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  • Hamas and the Contagion of Democracy
    Mon, 23 January 2012
    Elias Harfoush

    It would be easy to place Khaled Mashal’s desire to step down from the leadership of the Hamas movement within the framework of the contagion of democracy that is currently infecting the Arab World, and particularly Islamists movements in it, of which the Hamas movement is considered the most cherished child. Indeed, this contagion, which has infected Hamas’s political stances since the beginning of the season of political spring in the Arab World, making what was forbidden yesterday praiseworthy today, is apparently the same one that is driving Abu Walid (Mashal) to choose to return to the movement’s institutions, i.e. to the democratic choice which has been ruling Hamas for 16 years without anyone asking or being asked about such a choice. The least that can be assumed is that this is a call for the movement’s institutions to head towards a public internal referendum on renewing his mandate, with the aim of reaching consensus, as opposed to the mechanical secret renewal that used to take place previously.

    Yet what Hamas is going through is more than a discussion about the personality of a new leader. It is a discussion about the direction to be taken in the future and the options available under the pressure of the changes taking place on the Arab scene, of which the Palestinian scene represents a reflection. Indeed, what was available to Hamas in the past, during the period that characterized Khaled Mashal’s leadership of the movement, is no longer available today. Neither is Damascus today the Damascus of 1996, when Mashal assumed the post of Chairman of the Hamas Political Bureau, nor is Gaza the same as it had been, after Israel imposed a ceasefire in the wake of the 2009 offensive, one which breaching today would come a massive cost. In fact, the language of the conflict is no longer the one that prevailed in the days when the Islamic Resistance boasted of defiance and resistance as the sole path to liberation.

    The language today is one of heading towards reconciliation with the Fatah movement, after all the pretexts for past disagreements over strategic orientation have fallen. Indeed, Hamas under current circumstances is no longer able to gauge Abu Mazen’s stances as “surrender”, while its leadership in Gaza disassociates itself from any rocket fired against the occupation, even if it merely scratches the surface of the sand at the border.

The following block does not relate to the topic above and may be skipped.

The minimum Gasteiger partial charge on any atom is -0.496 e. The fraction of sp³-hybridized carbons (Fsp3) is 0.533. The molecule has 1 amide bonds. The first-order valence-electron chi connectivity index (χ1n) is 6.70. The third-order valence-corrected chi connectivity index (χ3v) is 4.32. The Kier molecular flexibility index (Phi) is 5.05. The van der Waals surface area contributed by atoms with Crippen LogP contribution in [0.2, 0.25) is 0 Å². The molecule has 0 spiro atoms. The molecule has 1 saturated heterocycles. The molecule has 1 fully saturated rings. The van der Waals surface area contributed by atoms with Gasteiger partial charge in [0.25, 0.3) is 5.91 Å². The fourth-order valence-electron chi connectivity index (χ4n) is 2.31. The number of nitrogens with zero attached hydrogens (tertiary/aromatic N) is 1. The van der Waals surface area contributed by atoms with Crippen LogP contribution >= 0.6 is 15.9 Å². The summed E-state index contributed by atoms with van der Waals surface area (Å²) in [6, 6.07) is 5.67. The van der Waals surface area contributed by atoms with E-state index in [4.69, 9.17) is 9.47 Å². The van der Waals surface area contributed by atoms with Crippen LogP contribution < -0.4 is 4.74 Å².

In light of this, one can understand the recent stances taken by Khaled Mashal, in which he calls for supporting “peaceful popular resistance” and preparing to “give a chance” to negotiations with Israel – stances about which the least that can be said is that they represent a radical reversal of the approach taken by the movement, which used to consider the talk of Fatah leaders about negotiation opportunities to be tantamount to national treason.

    Furthermore, Palestinian sources in the Gaza Strip report about the discussions that have recently taken place within Hamas that Mashal was among those who praised the pragmatism of Islamist political parties in the way they have been dealing with the changes in the region, particularly in the case of Tunisia and Egypt. He was also one of those who called for more serious steps being taken towards achieving reconciliation with Fatah and with Abu Mazen – reconciliation which it seems the keenness of Hamas leaders in Gaza to preserve the gains the current state of division had brought them was responsible for obstructing, nothing more and nothing less.

    Yet one cannot speak of Abu Walid’s desire to step down without pointing to the news that has been circulating about recent disagreements between him and Syria’s leadership, under the impact of the events there. There are also reports of attempts and recommendations made on his part to this leadership which have fallen on deaf ears. There are even those who speak of leadership doors being closed to the Syrian capital. And if one adds to all of this Mashal’s praise of the success of the revolutions in other capitals, it becomes logical to conclude that his desire to step down at this point in time means more than a sudden tendency to adopt the democratic approach within Hamas.

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